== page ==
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The Ukrainian Studies Fund's Holodomor Series

The Holodomor Series reprints important out-of-print or hard-to-find studies on the Great Famine of 1932-33 in Ukraine. Each booklet offers a general introduction and specialized study on a selected topic. The Ukrainian Studies Fund, the public charity that has endowed chairs in Ukrainian history, literature, and linguistics at Harvard University as well as many of the activities of the Ukrainian Research Institute, is issuing this series in order to help increase public awareness and understanding of this twentieth century tragedy. For information on purchasing selections from the series or on obtaining review copies for faculty teaching Soviet or East European history, please send your request to (reference Ukrainian Studies Fund Holodomor Series).

From Kievan Rus' to Modern Ukraine: The Formation of the Ukrainian Nation

In the articles "The Traditional Scheme of 'Russian' History and the Problem of a Rational Organization of the History of the Eastern Slavs" by the great Ukrainian historian Myxajlo Hrushevs'kij and in "Ukraine and the Dialectics of Nation-Building" by Omeljan Pritsak and John Reshetar, the historical dimension of the question of Ukrainian national identity is addressed. These articles challenge the traditional Russian nationalist historiographic practice of using "Russia" as a designation for states and cultures as diverse as tenth-century Kievan Rus' and the twentieth-century Soviet Union. Introduction by James Cracraft.

40 pp. ISBN 0-9609822-2-1 (pamphlet) (HURI) $1.00

The Catacomb Ukrainian Catholic Church and Pope John Paul II

Ivan Hvat

This booklet contains an article by Ivan Hvat, a number of documents from Ukrainian Catholics in the USSR, and the letter of John Paul II calling for the celebration of the Ukrainian Millennium. In his article "The Ukrainian Catholic Church, the Vatican and the Soviet Union during the Pontificate of Pope John Paul II," Ivan Hvat analyzes the stimulating effects of John Paul II's pontificate on Ukrainian Catholics in the USSR and the Soviet propaganda campaign against the pope. The documents provide a detailed picture of the struggle of Ukrainian Catholics for religious freedom in the Soviet Union.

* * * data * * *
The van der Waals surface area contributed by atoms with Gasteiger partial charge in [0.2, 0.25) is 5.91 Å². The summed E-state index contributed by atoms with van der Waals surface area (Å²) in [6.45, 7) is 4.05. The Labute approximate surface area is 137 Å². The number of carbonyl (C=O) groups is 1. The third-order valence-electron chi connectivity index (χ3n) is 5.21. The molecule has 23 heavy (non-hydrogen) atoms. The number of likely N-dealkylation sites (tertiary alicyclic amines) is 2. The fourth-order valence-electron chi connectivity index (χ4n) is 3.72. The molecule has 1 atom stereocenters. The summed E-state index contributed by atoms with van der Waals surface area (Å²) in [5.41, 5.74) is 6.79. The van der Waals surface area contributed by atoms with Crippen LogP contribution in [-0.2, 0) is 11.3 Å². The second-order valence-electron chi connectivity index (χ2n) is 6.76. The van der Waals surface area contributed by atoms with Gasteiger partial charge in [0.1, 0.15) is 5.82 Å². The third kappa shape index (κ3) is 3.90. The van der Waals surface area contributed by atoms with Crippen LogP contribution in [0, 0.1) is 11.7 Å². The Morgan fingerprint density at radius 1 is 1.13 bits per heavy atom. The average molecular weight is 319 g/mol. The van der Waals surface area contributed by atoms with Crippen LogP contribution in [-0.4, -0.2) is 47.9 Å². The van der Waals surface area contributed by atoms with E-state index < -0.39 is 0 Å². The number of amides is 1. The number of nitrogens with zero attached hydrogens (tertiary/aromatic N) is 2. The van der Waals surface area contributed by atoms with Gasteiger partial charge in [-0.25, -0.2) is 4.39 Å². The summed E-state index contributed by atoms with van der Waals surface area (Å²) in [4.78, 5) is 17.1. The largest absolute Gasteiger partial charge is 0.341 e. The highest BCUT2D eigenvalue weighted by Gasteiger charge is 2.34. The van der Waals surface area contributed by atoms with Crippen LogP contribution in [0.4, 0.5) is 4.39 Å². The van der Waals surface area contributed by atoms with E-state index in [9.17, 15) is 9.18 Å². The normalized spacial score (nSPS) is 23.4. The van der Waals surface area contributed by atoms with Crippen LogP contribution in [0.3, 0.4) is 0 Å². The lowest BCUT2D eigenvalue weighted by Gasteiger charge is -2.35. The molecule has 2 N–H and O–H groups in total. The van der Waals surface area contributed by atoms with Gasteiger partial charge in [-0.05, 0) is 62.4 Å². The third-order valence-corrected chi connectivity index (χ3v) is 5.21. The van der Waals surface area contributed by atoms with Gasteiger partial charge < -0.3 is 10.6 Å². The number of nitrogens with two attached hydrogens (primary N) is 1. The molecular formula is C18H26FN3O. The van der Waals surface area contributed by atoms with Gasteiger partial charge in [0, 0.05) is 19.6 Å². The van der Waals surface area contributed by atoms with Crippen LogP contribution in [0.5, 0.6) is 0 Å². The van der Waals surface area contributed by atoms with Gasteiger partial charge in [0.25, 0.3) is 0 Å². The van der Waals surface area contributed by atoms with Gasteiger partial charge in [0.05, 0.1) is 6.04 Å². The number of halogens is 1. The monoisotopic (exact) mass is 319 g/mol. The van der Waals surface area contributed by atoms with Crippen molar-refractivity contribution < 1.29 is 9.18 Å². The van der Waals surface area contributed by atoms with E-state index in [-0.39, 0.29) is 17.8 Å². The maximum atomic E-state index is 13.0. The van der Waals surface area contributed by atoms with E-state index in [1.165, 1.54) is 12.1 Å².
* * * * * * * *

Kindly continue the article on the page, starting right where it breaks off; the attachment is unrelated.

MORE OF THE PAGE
30 pp. ISBN 0-9609822-5-6 (pamphlet) (HURI) $1.00

Byzantine Roots of Ukrainian Christianity

Ihor Sevcenko

Under the Byzantine Christian influence, Kyivan Rus' flourished spiritually and culturally, producing important contributions to art, literature, and architecture in a short time. The two articles presented here, "The Christianization of Kievan Rus'" and "Byzantine Elements in Early Ukrainian Culture," explore the historical circumstances and impact of the conversion of Rus' and describe the position of Kyivan Rus' among Christian nations in the tenth century.

26 pp. ISBN 0-9609822-4-8 (pamphlet) (HURI) $1.00

The Many Worlds of Peter Mohyla

Ihor Sevcenko

In the seventeenth century, Ukrainian Orthodox learning and institutions made Kyiv an intellectual center of the Orthodox world. The second quarter of that century has often been called the age of Mohyla, in honor of Peter Mohyla, who devoted himself to the revival and reform of Orthodoxy in the metropolitan see of Kyiv. No aspect of ecclesiastical or cultural life remained untouched by this churchman, but his greatest achievement was the establishment of the Kyiv Collegian (later Academy) that bore his name. In 1984, to commemorate the 350th anniversary of the founding of the Kyiv Mohyla Academy, Harvard Ukrainian Studies published a special issue devoted to the school and its founder. The included article is from that issue; in the article, Professor Sevcenko demonstrates how Eastern and Western Christianity; the Latin, Greek, Slavonic, Ruthenian, and Polish literary traditions; and Romanian, Ukrainian, and Polish cultures all met in the person of the great metropolitan and in the Kyiv of his time.

44 pp. ISBN 0-9609822-7-2 (pamphlet) (HURI) $1.00